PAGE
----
20131210-122813.jpgLook at all these fun goodies! While I know it won’t be as exciting at gift opening as — say — the stuffed animal Black Footed Ferret mama & baby that she’s getting, I can see this gift being one she enjoys for a long time to come. The cherry on the sundae is that I handknit the very same sweater that Annie wears — Dakos’ Playful Stripes Cardigan — for my girl a while back as a shop sample for Firefly Fibers. Thankfully I made it a few sizes too big, so it still fits her today!

Speaking of matching… when the confirmation letter came for my purchase, I was directed to the patterns to make your very own Swiss Cheese Scarf. I downloaded that pattern right away, too.

An idea was brewing…

She already had the sweater, so….

Originally knit with Quince & Co Osprey, I hopped on over to the Quince & Co website and ordered 3 skeins of Osprey in Rose Rugosa — plenty for a scarf, hat, and mittens. The perfect little trio to go with the book (and also an excellent excuse to try one more of Quince & Co’s lovely yarns for the first time).

20131210-122906.jpgThe scarf uses short rows & double yarn-overs to create this ‘beginner’s’ look to it. The yarn is exquisitely squishy and the color is a deep, bright pink that my girl will undoubtedly adore.

It just so happened that Hannah Fettig of Knitbot also just released her Knitbot Simple Hat pattern to go with a KAL she is hosting. Written for 3 weights of yarns & in 5 sizes, it was the perfect quick hat to whip up. The timing could not have been any better if I had planned it myself!

20131210-122925.jpgThe only problem with it is that now I want one for myself. It is going to be nice & warm for my girl & — again — I can’t get over how perfect the color is.

And finally, I am once again relying on Ann Budd’s Basic Mitten Pattern from The Knitter’s Handy Book of Patterns to whip up some quick custom mittens. I just love that I can knit up simple mittens quickly and at the density of my choosing.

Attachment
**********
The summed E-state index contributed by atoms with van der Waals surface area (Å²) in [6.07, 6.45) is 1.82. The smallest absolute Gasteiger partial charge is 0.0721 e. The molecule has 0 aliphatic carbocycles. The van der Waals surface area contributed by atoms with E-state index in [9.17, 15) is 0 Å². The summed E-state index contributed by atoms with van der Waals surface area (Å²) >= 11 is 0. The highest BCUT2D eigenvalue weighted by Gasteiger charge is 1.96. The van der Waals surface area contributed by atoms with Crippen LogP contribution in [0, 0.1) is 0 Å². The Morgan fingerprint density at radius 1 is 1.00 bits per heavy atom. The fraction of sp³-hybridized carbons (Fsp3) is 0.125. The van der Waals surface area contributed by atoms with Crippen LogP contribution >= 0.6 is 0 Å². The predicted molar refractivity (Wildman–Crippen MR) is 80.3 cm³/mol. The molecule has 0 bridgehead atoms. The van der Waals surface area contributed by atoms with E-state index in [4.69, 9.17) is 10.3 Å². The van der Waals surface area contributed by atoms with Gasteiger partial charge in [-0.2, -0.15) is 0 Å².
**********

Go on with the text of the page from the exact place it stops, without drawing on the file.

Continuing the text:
20131210-123150.jpgWhen I am in a time crunch (or just being lazy), I always knit these custom mittens 2-at-a-time so that — and this is kind of terrible — I don’t have to make any notes on how I knit them. They match, but I can just forge ahead and get them done. I am about halfway through the thumb increases and hope to wrap up these puppies tonight.  I will say that having witnessed my daughter’s love of rubbing new wool mittens all over everything — the rougher the surface the more appealing — I am making these mittens on the large size to make up for whatever felting and shrinking is bound to occur. I don’t think it should be a problem, but I am hedging on the big side just in case.

While I’m sure this plan is totally overboard, I’m at peace with that. Sometimes I just have to indulge myself… and my little girl. She probably won’t want to be just like me forever and while that’s ok, it’s also ok to celebrate the fact that at this moment she does. I’m sure that my girl will love this little gift set and I can’t wait to catch her in her matching sweater & scarf (maybe hat & mittens, too!) reading away. Most importantly, I think it’s important to recognize that Annie and the Swiss Cheese Scarf is more than just a book a knitter’s daughter receives this Christmas. It is a story that captures a moment in time that is dear to all mothers & daughters.  The moment when daughter wants nothing more than to be just like her mama. I’m so happy to have indulged, embellished, and made a bigger deal than is probably necessary of this beautiful gift set. This moment, it’s worth it.

Too. Many. Great. Choices.

It seems that all my favourite designers have new books coming out these days. With so many amazing options, the hard part isn’t finding fresh new patterns to love. The challenge is figuring out a way to make them fit in my budget. I thought today I’d share with you my favourite new titles as well as my thoughts and plans to incorporate them into my personal library.